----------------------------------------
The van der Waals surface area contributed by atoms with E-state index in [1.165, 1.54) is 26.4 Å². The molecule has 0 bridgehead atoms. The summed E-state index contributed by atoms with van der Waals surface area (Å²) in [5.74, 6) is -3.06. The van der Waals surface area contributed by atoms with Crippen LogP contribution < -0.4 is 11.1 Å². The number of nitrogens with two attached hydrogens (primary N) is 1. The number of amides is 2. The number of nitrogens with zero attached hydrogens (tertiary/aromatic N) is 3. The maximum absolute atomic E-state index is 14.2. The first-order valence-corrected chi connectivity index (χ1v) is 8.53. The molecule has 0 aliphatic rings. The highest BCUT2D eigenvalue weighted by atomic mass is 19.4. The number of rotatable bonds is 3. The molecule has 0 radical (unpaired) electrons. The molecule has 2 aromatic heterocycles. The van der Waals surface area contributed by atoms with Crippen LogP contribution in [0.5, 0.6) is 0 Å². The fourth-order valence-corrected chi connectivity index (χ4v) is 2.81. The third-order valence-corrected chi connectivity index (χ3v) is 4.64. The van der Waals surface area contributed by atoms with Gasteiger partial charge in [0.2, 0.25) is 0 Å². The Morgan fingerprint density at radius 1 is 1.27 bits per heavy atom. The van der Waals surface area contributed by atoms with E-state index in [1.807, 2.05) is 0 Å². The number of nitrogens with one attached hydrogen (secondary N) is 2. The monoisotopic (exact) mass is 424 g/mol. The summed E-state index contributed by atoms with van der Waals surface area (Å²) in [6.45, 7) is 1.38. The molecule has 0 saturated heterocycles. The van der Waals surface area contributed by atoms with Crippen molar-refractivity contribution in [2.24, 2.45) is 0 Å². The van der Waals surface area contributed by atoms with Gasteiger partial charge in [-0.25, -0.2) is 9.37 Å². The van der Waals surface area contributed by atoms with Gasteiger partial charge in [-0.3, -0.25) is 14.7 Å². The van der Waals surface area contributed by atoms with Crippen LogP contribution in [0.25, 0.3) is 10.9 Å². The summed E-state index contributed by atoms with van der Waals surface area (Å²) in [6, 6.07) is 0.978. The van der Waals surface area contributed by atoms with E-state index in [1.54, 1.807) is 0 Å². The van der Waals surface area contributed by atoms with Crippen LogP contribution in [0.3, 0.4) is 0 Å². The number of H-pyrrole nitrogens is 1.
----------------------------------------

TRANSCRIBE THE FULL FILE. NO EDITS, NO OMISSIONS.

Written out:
The van der Waals surface area contributed by atoms with E-state index in [1.165, 1.54) is 26.4 Å². The molecule has 0 bridgehead atoms. The summed E-state index contributed by atoms with van der Waals surface area (Å²) in [5.74, 6) is -3.06. The van der Waals surface area contributed by atoms with Crippen LogP contribution < -0.4 is 11.1 Å². The number of nitrogens with two attached hydrogens (primary N) is 1. The number of amides is 2. The number of nitrogens with zero attached hydrogens (tertiary/aromatic N) is 3. The maximum absolute atomic E-state index is 14.2. The first-order valence-corrected chi connectivity index (χ1v) is 8.53. The molecule has 0 aliphatic rings. The highest BCUT2D eigenvalue weighted by atomic mass is 19.4. The number of rotatable bonds is 3. The molecule has 0 radical (unpaired) electrons. The molecule has 2 aromatic heterocycles. The van der Waals surface area contributed by atoms with Crippen LogP contribution in [0.5, 0.6) is 0 Å². The fourth-order valence-corrected chi connectivity index (χ4v) is 2.81. The third-order valence-corrected chi connectivity index (χ3v) is 4.64. The van der Waals surface area contributed by atoms with Gasteiger partial charge in [0.2, 0.25) is 0 Å². The Morgan fingerprint density at radius 1 is 1.27 bits per heavy atom. The van der Waals surface area contributed by atoms with E-state index in [1.807, 2.05) is 0 Å². The number of nitrogens with one attached hydrogen (secondary N) is 2. The monoisotopic (exact) mass is 424 g/mol. The summed E-state index contributed by atoms with van der Waals surface area (Å²) in [6.45, 7) is 1.38. The molecule has 0 saturated heterocycles. The van der Waals surface area contributed by atoms with Crippen molar-refractivity contribution in [2.24, 2.45) is 0 Å². The van der Waals surface area contributed by atoms with Gasteiger partial charge in [-0.25, -0.2) is 9.37 Å². The van der Waals surface area contributed by atoms with Gasteiger partial charge in [-0.3, -0.25) is 14.7 Å². The van der Waals surface area contributed by atoms with Crippen LogP contribution in [0.25, 0.3) is 10.9 Å². The summed E-state index contributed by atoms with van der Waals surface area (Å²) in [6, 6.07) is 0.978. The van der Waals surface area contributed by atoms with E-state index in [1.54, 1.807) is 0 Å². The van der Waals surface area contributed by atoms with Crippen LogP contribution in [0.3, 0.4) is 0 Å². The number of H-pyrrole nitrogens is 1.